Of course only males could visit the gymnasium. The Greek word gymnos means ‘naked’ – and this might be a good time to mention that the Greek women were very much not a part of the “democratic process” in ancient Greece. Only Greek males of a certain class standing could vote. To participate as a woman, you would have to be an official courtesan (hetairai), a sort of ‘high-class prostitute’ who could also keep up her end of the conversation about politics, the economy, war, current events, etc. This type of female role was the only exception to the hearth-and-home model for women. Of course, there were priestesses in the different temples, but that was very similar to courtesan life for a woman because it was so politically charged and rife with duties of a sexual nature.
Men found both cleanliness and entertainment in the gymnasiums of old. Some courtesans were always in attendance but this was essentially a male world. Men went there to bathe, yes. But they also attended to seek entertainment in relations with other men. This might be a good place to mention that homosexuality in Greece was considered not only normal but often preferred over heterosexual relations, with the possible exception of Sparta.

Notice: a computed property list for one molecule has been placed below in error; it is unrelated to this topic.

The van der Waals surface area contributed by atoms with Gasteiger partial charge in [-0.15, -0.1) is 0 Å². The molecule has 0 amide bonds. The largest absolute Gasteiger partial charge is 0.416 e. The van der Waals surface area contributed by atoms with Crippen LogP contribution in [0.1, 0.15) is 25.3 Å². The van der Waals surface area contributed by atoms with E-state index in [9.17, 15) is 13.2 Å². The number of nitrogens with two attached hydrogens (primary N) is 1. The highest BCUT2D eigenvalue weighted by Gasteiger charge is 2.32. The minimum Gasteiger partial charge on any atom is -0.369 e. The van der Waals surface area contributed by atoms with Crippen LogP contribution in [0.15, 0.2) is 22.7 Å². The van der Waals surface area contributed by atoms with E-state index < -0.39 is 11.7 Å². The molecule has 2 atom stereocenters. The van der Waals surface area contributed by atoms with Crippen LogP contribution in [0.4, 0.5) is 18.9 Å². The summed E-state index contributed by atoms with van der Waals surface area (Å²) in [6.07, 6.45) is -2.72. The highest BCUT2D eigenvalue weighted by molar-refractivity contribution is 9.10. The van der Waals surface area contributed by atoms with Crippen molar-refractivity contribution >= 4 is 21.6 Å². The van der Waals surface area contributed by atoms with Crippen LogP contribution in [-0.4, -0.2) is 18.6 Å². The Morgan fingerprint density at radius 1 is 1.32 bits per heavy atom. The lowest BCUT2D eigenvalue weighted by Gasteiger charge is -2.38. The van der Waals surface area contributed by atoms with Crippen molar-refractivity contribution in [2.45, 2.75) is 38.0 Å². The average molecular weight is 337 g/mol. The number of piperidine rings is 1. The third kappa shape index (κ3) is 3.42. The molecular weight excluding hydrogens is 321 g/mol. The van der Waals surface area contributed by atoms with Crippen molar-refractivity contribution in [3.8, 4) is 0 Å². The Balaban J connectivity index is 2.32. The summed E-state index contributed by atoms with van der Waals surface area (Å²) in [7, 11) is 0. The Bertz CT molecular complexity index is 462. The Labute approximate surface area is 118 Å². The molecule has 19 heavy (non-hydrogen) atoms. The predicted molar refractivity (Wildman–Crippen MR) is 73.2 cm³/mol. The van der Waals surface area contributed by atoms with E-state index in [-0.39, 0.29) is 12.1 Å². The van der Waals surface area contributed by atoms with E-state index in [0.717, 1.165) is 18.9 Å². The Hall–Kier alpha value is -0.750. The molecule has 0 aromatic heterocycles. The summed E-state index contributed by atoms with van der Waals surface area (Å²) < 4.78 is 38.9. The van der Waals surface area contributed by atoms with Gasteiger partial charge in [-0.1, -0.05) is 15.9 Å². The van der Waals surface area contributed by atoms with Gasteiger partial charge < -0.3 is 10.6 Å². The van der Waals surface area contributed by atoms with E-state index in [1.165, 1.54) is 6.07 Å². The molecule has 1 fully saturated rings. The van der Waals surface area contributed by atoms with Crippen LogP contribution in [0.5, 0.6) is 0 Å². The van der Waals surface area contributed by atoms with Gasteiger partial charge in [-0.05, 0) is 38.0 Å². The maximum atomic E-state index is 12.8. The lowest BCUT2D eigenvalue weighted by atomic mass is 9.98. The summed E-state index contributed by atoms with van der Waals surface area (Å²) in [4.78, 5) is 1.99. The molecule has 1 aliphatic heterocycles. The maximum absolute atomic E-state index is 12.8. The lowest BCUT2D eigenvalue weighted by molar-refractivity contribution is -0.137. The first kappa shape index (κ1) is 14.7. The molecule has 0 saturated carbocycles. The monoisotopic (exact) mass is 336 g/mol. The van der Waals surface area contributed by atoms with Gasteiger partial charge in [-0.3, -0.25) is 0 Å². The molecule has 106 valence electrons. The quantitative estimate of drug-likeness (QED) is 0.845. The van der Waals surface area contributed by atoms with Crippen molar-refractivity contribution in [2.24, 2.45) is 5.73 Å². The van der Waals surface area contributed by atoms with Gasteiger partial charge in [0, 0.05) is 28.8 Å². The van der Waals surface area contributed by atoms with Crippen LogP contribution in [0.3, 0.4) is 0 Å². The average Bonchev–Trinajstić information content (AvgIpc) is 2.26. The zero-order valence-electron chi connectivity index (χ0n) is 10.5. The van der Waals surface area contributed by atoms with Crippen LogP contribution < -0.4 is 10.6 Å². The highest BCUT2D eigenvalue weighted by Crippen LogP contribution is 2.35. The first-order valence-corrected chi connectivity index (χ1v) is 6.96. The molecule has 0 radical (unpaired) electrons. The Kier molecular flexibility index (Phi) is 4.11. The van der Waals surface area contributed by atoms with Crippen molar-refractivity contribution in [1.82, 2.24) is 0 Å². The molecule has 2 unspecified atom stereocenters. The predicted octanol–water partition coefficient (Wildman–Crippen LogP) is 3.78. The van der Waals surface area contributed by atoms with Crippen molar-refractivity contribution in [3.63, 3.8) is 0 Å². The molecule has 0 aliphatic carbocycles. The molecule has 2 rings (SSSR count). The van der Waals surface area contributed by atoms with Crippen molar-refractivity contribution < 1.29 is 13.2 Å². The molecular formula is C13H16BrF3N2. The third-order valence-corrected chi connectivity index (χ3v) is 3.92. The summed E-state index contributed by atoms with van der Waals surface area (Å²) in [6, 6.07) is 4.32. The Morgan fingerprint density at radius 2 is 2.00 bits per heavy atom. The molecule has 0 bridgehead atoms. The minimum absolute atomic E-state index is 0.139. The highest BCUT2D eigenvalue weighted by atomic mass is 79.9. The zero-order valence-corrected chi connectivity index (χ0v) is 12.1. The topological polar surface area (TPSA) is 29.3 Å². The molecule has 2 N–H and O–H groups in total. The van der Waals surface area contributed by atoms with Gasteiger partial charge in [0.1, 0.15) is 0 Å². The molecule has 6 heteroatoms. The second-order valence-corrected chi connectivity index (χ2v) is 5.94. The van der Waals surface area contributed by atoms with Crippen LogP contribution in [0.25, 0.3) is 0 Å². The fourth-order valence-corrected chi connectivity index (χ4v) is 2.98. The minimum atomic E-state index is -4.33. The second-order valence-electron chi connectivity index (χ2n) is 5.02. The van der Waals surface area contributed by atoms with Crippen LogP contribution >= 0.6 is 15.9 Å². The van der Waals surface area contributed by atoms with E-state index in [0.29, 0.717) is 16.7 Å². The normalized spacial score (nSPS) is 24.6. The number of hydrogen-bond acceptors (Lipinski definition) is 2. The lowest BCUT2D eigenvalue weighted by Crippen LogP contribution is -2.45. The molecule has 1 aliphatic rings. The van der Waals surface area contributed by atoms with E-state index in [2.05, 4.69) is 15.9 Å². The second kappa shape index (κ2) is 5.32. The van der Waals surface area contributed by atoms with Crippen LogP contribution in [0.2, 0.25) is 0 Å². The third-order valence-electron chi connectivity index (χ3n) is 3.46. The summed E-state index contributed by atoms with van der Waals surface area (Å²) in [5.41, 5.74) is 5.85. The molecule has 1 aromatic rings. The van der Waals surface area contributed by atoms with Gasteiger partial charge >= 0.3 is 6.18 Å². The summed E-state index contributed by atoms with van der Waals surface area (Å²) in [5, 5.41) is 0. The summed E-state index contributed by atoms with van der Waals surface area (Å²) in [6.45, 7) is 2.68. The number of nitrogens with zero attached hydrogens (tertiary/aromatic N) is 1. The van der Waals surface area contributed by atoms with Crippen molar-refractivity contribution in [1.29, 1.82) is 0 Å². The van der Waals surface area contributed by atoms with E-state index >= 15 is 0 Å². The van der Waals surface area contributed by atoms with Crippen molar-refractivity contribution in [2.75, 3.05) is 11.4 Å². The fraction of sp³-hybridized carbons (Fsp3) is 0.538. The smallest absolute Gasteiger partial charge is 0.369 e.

The Apoxyomenos from about 330 BC represents a typical young man about to enter a gymnasium. He holds a strigil, which is a type of cleaning tool that was offered to men as they entered the baths. It was used to scrape dirt and oil and blood and what not off one’s body so as to not muddy the bath water. Apoxyomenos looks similar to the High Classical sculptures with his toned, muscular body, but if you examine this Roman copy closely you’ll see differences.
He is not about to go to battle, nor is he readying to run a race or compete in an athletic game. He’s getting ready to take a bath. Relax. Hang out with the guys. Maybe take a little romp in the locker room. There is nothing noble or courageous about this behavior – it’s mundane, frivolous, self-serving. This man is quite unlike the Riace Bronzes or the Diskobolos, warriors of High Classical Greece who represent the ideal Classical balance of mind and body in sync. Remember, ‘sound mind, sound body’ means to always be in control of one’s physical and mental bearings. This is what the ideal moment in Greek art is all about.